Love Burn Brought Group Hugs, Raver Fashion, and Dinosaur Installations to Virginia Key

George Harrison used to tell a famous story about the first time he visited the hippie mecca Haight-Ashbury in San Francisco. The introspective Beatle, who had been turned on to Eastern philosophy and spiritualism in part through acid trips, expected to find young, like-minded people in search of spiritual enlightenment. Instead, he was disappointed to find that most of the young adults he met were more interested in the "dropping out" part of Timothy Leary's spiel than the "tuning in." After the disappointing visit, he compared the kids he'd met with the drunks he'd grown up with in postwar England and swore off acid for good.

It was difficult to guess which brand of hippie or freak you'd find at the survivalist weekend festival Love Burn, Florida's only official Burning Man event. Was this just another generation of wasted kids like the ones Pete Townshend maligned in the Who's "Baba O Riley"? Or were they truly looking for deeper connections with art, with one another, and with nature?

The group hugs are the first clue there are definitely some genuine connections — whether artificially enhanced by touchy love drugs. Everywhere you turned, groups of people were hugging and lying in stoned cuddle puddles under fire-lit geodesic domes on the sands of Virginia Key Beach Park. Couples made out on the grass next to fire installations. Others raved beneath a jungle gym crafted for an adult dance party. Attendees dressed as those they wish to be in daily life — whether in animal costumes, rave-wear, or partially nude — creating a world where burning art installations takes precedence over the outside world.
And that's the conflict inherent in Love Burn. If you create a world all your own, albeit it for a weekend, and ignore the complicated, burning world outside, are you really helping?

The answer might lie in the zero-waste and environmentally respectful approach. Every participant brings a gift to the Love Burn, whether it's the transformational craft of prosthetics and body painting, vintage clothing, or sustenance for the community of burners. Though some practice these arts in their daily professional lives, all logos are covered up at the festival and there is no personal advertising allowed. Burners pay for their tickets and the food, water, and drinks they'll need at the festival. There are no booths selling overpriced beer or elephant ears. Burners must bring all they need — and as much as they'd like to share with their neighbors. They vow to leave the place better than they found it, forming a human chain to find and pick up every last piece of trash onsite before they leave at the end of the festival.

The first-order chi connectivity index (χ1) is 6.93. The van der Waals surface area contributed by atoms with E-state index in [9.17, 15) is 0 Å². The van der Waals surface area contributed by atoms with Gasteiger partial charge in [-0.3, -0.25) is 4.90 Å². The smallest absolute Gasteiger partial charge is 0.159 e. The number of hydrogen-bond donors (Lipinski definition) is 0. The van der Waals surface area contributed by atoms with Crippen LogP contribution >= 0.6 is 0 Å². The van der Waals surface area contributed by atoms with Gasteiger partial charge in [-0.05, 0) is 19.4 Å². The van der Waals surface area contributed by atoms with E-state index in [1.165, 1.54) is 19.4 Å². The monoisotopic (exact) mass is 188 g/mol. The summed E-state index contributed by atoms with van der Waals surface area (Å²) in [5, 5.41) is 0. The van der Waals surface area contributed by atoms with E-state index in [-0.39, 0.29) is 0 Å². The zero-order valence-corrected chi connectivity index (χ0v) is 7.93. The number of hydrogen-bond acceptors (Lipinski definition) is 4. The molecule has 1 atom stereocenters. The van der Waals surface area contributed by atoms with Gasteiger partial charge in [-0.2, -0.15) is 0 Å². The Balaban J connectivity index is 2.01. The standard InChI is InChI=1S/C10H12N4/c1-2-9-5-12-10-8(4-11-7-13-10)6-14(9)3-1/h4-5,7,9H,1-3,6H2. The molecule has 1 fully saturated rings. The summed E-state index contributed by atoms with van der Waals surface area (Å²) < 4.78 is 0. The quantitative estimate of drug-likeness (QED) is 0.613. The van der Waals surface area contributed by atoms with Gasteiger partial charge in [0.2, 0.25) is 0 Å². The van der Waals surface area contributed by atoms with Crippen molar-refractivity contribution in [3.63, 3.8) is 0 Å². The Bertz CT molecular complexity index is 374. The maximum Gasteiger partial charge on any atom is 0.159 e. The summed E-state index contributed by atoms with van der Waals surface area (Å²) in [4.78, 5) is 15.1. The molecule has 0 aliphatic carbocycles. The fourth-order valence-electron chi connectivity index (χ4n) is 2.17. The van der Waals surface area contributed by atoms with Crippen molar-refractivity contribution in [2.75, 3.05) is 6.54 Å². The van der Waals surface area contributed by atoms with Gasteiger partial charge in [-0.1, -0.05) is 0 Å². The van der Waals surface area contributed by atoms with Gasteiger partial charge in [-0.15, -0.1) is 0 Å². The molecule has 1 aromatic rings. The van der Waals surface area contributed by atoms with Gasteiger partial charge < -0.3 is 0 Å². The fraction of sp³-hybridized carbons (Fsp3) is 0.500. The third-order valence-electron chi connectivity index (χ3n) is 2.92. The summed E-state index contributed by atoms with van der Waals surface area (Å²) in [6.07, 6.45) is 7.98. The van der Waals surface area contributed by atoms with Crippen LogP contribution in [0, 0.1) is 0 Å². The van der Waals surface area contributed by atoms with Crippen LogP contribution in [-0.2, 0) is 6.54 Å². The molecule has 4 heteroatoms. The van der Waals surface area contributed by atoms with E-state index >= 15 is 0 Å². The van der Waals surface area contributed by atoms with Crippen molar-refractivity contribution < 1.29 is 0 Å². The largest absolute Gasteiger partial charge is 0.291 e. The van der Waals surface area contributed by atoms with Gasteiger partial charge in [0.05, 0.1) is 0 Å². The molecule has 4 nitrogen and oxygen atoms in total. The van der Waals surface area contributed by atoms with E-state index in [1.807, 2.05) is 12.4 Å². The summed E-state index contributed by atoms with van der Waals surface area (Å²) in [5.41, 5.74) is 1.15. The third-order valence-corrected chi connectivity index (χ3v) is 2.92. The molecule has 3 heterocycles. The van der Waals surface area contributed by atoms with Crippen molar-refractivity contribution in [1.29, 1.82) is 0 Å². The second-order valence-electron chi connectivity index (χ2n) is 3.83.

The most significant contribution that burners make is their serious commitment to creating fantasy worlds come to life with art installations at various camps throughout the park. Walking to certain places feels like entering a world bridging Salvador Dali, Dr. Seuss, and A Midsummer Night's Dream under black lights. Burners ride around and hang off a giant dinosaur installation on wheels, while others race around in glowing cars straight out of Mario Kart. Subtle art pieces also adorn the park. One patch of sand on the beach burned the entire night like a kind of natural fireplace on an usually windy night.
At first, it all seems like ridiculous excess — the colors, costumes, fire, and dinosaurs — but you walk away thinking about the absurdity of the real world. War is absurd. Trashing the environment is absurd. In creating a space to fly their burning freak flags, burners illuminate the real freaks. They aren't those camping on an oceanfront beach, but those tweeting from the White House.
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Celia Almeida is the digital editor of American Way and the former arts and music editor of Miami New Times. Her writing has been featured in Venice, Paper, and Billboard; and she co-hosts Too Much Love on Jolt Radio.
Contact: Celia Almeida

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